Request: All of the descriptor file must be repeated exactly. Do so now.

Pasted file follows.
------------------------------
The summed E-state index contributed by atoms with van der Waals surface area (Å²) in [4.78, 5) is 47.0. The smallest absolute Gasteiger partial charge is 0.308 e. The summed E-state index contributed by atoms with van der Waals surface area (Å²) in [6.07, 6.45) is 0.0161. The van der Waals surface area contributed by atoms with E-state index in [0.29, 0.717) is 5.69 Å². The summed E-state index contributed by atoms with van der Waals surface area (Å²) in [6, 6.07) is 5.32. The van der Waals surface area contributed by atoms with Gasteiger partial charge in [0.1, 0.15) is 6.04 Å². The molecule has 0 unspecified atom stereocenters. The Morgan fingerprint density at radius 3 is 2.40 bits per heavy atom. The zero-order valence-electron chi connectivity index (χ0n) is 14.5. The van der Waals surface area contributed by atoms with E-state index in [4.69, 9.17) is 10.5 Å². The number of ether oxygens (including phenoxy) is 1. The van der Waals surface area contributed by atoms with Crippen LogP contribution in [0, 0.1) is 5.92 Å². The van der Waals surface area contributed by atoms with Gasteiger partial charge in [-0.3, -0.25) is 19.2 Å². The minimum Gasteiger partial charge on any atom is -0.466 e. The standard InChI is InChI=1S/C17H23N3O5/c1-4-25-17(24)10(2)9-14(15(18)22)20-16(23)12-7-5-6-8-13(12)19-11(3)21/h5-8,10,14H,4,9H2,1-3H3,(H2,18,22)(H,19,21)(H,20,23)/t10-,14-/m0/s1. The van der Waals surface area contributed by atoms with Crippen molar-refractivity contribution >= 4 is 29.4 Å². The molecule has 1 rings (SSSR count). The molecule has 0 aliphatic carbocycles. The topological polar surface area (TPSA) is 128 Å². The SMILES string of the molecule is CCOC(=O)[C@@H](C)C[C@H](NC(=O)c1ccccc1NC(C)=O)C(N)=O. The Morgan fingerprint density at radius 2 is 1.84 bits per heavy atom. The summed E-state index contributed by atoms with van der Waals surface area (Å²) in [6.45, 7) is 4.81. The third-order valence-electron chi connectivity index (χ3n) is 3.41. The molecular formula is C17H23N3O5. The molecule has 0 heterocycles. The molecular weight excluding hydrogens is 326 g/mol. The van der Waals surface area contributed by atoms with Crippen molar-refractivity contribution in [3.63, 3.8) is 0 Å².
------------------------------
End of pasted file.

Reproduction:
The summed E-state index contributed by atoms with van der Waals surface area (Å²) in [4.78, 5) is 47.0. The smallest absolute Gasteiger partial charge is 0.308 e. The summed E-state index contributed by atoms with van der Waals surface area (Å²) in [6.07, 6.45) is 0.0161. The van der Waals surface area contributed by atoms with E-state index in [0.29, 0.717) is 5.69 Å². The summed E-state index contributed by atoms with van der Waals surface area (Å²) in [6, 6.07) is 5.32. The van der Waals surface area contributed by atoms with Gasteiger partial charge in [0.1, 0.15) is 6.04 Å². The molecule has 0 unspecified atom stereocenters. The Morgan fingerprint density at radius 3 is 2.40 bits per heavy atom. The zero-order valence-electron chi connectivity index (χ0n) is 14.5. The van der Waals surface area contributed by atoms with E-state index in [4.69, 9.17) is 10.5 Å². The number of ether oxygens (including phenoxy) is 1. The van der Waals surface area contributed by atoms with Crippen LogP contribution in [0, 0.1) is 5.92 Å². The van der Waals surface area contributed by atoms with Gasteiger partial charge in [-0.3, -0.25) is 19.2 Å². The minimum Gasteiger partial charge on any atom is -0.466 e. The standard InChI is InChI=1S/C17H23N3O5/c1-4-25-17(24)10(2)9-14(15(18)22)20-16(23)12-7-5-6-8-13(12)19-11(3)21/h5-8,10,14H,4,9H2,1-3H3,(H2,18,22)(H,19,21)(H,20,23)/t10-,14-/m0/s1. The van der Waals surface area contributed by atoms with Crippen molar-refractivity contribution >= 4 is 29.4 Å². The molecule has 1 rings (SSSR count). The molecule has 0 aliphatic carbocycles. The topological polar surface area (TPSA) is 128 Å². The SMILES string of the molecule is CCOC(=O)[C@@H](C)C[C@H](NC(=O)c1ccccc1NC(C)=O)C(N)=O. The Morgan fingerprint density at radius 2 is 1.84 bits per heavy atom. The summed E-state index contributed by atoms with van der Waals surface area (Å²) in [6.45, 7) is 4.81. The third-order valence-electron chi connectivity index (χ3n) is 3.41. The molecular formula is C17H23N3O5. The molecule has 0 heterocycles. The molecular weight excluding hydrogens is 326 g/mol. The van der Waals surface area contributed by atoms with Crippen molar-refractivity contribution in [3.63, 3.8) is 0 Å².